In this blog, Lina explains why Flat Friends supports BOS - Borneo Orangutan Survival Australia.
We believe for a charity to be sustainable and make a difference, it is important for it to have the support of the local community and government.
Orangutans are gardeners of the forest playing a vital role in seed dispersal and maintaining the health of the forest ecosystem. Extensive destruction of the rainforest has resulted in an estimated 50,000 orangutans left in the wild, with up to 6,000 disappearing every year. Without a serious effort to help this precious species, they will be most likely extinct within the next 10-30 years.
How did BOS start out? In 1989, Dr Willie Smits, a tropical forest ecologist and senior advisor to the Minister of Forestry of Indonesia, was struck by “the saddest eyes” when he encountered a baby female orangutan in a cage. He later found her in a rubbish heap and saved her life, leading him to helping other orangutans, and in 1991 the “Balikpapan Orangutan Society” was founded. In 1994 it became known as the Borneo Orangutan Survival Foundation (BOS).
Dr Willie Smits believes that empowering local communities to take up livelihood options that are more rewarding than logging is the solution to rebuild the rainforest and increase the habitat for the orangutan. BOS has successfully introduced new forms of farming that does not involve burning and destroying forests, and it provides the local community with a new way to support itself on the land.
To finance the nature reserve, BOS set up a system of "land-purchasing", a "Create Rainforest" initiative where donors can symbolically adopt square metres of rainforest and are able to view and follow the progress of their "purchase" in the project area with Google Earth satellite images.
The use of satellite technology and GIS have enabled Sarvison to monitor forests down to the individual tree level, to develop accountability in the management of the forest and identify where palm oil plantations are illegally destroying large areas of forest.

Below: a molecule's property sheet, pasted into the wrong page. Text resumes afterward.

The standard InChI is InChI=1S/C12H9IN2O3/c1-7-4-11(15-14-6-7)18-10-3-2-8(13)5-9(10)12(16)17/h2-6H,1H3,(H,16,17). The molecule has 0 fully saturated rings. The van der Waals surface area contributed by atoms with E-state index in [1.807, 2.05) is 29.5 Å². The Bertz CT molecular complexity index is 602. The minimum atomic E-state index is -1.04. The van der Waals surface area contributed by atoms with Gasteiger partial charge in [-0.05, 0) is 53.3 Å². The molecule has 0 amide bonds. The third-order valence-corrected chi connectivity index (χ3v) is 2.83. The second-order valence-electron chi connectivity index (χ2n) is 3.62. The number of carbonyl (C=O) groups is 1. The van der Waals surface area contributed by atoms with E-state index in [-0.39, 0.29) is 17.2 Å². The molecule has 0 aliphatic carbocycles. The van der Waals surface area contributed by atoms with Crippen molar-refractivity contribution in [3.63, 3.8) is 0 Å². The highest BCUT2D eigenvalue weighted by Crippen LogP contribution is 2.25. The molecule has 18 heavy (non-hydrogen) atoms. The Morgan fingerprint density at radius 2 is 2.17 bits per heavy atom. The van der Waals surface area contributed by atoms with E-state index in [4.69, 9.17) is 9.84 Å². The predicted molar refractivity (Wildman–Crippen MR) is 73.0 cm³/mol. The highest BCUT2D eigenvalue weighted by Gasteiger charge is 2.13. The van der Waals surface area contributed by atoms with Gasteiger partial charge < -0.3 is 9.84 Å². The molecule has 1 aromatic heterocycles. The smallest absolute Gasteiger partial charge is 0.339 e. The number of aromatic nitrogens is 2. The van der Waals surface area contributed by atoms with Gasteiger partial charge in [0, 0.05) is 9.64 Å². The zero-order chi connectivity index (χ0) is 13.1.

Samboja Lestari is a reforestation project on nearly 2,000 hectares of deforested, degraded and burnt land in East Kalimantan. In 2001, BOS started purchasing land near Wanariset. The area it acquired had been deforested by mechanical logging, drought and severe fires and was covered in ‘alang-alang’ grass. The aim was to restore the rainforest and provide a safe haven for rehabilitated orangutans while at the same time establish a source of income for local people.
The name Samboja Lestari roughly translates as the "everlasting conservation of Samboja". Reforestation and rehabilitation is the core of the project, with hundreds of indigenous species planted. By the middle of 2006 over 740 different tree species had been planted; by 2009 there were 1200 species of trees, 137 species of birds and nine species of primates.
In his 2009 TED talk Dr Willie Smits claimed there had been a substantial increase in cloud cover and 30% more rainfall due to the reforestation at Samboja Lestari.
The Mawas area is home to one of the last tracts of forest supporting wild orangutans. An estimated 3,000 wild orangutans are found in this area. Mawas is also important for its biodiversity, and the geological conditions of the area make it a storage house of giga-tonnes of sequestered carbon. Over a period of 8,000 years, decaying plant matter from the swamp forests has built up 13–15 meter-high domes of peat.
In September 2003, the provincial parliament in Central Kalimantan approved a new land use plan that designated 500,000 hectares in the Mawas area to be managed by BOS for conservation. BOS is currently working in an area of about 280,000 hectares within the ex-Mega Rice Project area.
BOS has initiated a forest conservation project with the objectives of:
Funds are required to help continue many of the BOS projects. An example of such a project is Nyaru Menteng founded by Drøscher Nielsen in 1998, which helps orphaned orangutans and has quickly become the largest primate rescue project in the world. As of 2009, there was around 700 orphaned and displaced orangutans in its care and 20 young orangutans arriving every month. The centre's running costs are around $1.5m a year.
If you would like to find out more about BOS, here are their details:BOS Australia Administration